Former Virginia Gov. Bob McDonnell’s actions are not protected by the First Amendment, according to an amicus brief filed today with the U.S. Supreme Court by the Brennan Center for Justice at NYU School of Law and attorneys with the law firm Freshfields Bruckhaus Deringer US LLP in McDonnell v. United States.
McDonnell has been convicted of accepting more than $175,000 in cash, luxury vacations, shopping sprees, and more from businessman Jonnie Williams in exchange for using his office to advance Williams’ business interests. He and a number of amici argue that his actions were nothing more than “ordinary politics” and are protected by the First Amendment under Citizens United and other recent Supreme Court cases.
“The democracy McDonnell and his defenders have in mind is not one those who adopted the First Amendment would recognize,” said Daniel I. Weiner, senior counsel at the Brennan Center. “McDonnell’s argument depends on a misreading of recent Supreme Court rulings. The Court has never held that an elected official has a constitutional right to use his office to promote a benefactor’s private business goals in exchange for money. If it did, that would call into question the integrity of our entire political system.”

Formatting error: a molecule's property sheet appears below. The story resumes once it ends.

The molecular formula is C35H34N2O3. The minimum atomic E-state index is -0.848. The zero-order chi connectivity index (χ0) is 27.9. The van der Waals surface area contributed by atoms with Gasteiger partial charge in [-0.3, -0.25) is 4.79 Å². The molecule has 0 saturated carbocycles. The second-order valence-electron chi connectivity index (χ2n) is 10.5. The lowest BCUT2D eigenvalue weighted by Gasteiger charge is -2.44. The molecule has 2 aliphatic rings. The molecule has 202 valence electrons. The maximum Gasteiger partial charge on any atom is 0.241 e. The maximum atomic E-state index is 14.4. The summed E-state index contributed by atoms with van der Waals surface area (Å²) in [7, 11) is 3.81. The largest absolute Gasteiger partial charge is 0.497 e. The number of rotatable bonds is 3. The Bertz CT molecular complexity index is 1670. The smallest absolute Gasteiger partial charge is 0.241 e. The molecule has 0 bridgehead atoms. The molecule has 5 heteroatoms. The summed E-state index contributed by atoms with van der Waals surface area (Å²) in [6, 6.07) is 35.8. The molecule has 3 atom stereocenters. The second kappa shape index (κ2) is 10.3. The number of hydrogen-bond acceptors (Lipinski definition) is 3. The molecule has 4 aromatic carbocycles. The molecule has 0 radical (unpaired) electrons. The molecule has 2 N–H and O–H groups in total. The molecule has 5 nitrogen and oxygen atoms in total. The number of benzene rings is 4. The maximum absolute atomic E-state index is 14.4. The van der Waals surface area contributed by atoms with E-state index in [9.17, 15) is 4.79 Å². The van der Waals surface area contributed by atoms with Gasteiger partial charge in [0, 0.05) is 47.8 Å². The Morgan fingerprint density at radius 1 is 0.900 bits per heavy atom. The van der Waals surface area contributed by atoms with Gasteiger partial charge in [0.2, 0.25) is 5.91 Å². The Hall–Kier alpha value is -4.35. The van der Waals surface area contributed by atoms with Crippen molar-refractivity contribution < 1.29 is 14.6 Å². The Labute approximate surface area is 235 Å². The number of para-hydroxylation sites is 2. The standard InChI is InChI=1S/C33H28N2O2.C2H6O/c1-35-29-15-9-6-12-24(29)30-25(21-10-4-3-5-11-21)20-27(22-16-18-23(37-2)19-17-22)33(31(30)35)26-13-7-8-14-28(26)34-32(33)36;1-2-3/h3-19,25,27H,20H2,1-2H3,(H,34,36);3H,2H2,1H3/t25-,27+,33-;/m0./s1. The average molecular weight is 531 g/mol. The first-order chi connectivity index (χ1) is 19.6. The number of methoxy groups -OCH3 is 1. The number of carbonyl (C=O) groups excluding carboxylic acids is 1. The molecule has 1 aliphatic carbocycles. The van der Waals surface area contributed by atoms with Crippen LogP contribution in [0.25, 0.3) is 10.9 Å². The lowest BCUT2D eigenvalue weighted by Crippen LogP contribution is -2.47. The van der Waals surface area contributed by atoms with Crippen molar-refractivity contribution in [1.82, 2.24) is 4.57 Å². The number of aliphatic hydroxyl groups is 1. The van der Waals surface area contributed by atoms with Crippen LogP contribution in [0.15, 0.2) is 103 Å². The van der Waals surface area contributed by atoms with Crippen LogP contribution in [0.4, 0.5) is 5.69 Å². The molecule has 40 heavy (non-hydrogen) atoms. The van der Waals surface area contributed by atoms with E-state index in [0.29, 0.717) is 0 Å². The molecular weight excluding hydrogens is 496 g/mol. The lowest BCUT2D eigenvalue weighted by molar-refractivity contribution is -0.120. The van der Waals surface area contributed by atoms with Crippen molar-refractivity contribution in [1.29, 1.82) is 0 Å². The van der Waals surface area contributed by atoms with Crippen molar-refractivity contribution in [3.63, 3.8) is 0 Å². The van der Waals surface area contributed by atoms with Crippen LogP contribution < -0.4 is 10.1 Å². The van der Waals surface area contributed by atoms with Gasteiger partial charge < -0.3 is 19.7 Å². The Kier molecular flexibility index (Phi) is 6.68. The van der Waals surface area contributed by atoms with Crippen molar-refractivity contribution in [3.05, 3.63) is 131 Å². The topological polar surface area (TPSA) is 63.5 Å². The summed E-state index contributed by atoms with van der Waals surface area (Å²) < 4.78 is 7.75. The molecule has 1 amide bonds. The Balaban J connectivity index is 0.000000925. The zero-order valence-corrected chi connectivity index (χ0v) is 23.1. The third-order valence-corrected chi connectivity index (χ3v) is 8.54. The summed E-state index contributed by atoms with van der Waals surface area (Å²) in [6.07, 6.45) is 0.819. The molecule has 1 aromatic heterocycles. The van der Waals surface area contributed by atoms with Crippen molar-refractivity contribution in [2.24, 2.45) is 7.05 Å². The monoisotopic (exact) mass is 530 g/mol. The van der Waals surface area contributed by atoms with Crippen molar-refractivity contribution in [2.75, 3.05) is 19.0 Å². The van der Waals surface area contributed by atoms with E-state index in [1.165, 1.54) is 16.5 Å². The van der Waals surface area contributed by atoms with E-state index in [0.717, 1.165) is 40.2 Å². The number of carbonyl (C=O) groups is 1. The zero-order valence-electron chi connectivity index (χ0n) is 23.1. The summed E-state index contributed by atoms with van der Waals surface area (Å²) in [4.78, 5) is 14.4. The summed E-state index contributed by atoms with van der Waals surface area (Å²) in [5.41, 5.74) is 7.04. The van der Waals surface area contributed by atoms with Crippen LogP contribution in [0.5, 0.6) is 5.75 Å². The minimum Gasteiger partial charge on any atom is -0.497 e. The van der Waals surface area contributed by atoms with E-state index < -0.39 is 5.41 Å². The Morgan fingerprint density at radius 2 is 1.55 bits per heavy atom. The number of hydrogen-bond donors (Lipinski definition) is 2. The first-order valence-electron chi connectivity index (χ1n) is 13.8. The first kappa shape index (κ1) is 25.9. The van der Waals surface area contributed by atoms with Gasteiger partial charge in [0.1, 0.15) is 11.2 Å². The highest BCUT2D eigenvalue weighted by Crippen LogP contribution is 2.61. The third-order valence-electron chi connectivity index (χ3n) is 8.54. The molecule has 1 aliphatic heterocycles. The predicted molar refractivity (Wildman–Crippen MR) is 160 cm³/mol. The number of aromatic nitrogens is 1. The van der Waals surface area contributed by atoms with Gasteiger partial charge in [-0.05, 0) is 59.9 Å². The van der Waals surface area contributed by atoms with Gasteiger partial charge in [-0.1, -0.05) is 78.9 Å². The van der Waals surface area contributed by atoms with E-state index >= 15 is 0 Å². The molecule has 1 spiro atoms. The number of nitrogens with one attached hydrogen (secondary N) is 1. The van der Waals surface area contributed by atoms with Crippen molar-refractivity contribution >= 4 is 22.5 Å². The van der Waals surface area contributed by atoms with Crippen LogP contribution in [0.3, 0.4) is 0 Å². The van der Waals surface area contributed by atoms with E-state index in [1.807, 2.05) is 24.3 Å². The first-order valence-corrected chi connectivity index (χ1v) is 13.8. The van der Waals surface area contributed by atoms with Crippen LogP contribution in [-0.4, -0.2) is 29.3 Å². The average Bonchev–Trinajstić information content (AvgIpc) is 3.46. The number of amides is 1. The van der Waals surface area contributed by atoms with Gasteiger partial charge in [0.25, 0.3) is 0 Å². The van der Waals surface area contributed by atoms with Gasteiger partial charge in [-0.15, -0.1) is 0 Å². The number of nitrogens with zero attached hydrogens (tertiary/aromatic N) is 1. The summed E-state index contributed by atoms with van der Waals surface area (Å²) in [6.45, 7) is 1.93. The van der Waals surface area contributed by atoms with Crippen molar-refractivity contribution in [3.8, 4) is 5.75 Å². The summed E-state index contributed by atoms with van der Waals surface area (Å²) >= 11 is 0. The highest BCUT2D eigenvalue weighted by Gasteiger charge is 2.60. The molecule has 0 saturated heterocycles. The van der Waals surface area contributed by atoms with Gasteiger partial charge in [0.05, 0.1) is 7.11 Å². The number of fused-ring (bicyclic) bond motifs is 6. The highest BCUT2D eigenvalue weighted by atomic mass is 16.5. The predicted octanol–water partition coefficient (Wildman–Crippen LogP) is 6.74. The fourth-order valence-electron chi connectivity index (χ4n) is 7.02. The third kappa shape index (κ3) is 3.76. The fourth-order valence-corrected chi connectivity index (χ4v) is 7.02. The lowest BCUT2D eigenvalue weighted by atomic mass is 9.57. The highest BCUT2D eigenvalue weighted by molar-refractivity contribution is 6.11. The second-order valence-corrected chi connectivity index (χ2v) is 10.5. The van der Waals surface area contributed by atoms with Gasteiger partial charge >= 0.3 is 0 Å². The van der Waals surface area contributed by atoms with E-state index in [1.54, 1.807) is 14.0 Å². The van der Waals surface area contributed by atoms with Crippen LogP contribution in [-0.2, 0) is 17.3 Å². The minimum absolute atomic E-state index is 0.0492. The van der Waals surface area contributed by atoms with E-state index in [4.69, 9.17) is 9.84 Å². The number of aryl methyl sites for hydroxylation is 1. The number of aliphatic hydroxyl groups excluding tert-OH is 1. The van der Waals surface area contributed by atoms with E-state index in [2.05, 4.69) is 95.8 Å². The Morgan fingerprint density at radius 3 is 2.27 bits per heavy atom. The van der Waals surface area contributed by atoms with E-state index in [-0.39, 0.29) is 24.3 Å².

In January of 2015, McDonnell was sentenced to two years in prison after being convicted by a Virginia jury on charges of public corruption. This appeal represents his last chance to avoid prison time.
Read the full amicus brief filed by the Brennan Center and Freshfields in McDonnell v. United States.
View the Brennan Center’s case page.
Read more about the Brennan Center’s work on money in politics.
For more information or to schedule an interview, contact Naren Daniel at (646)292–8381 or firstname.lastname@example.org.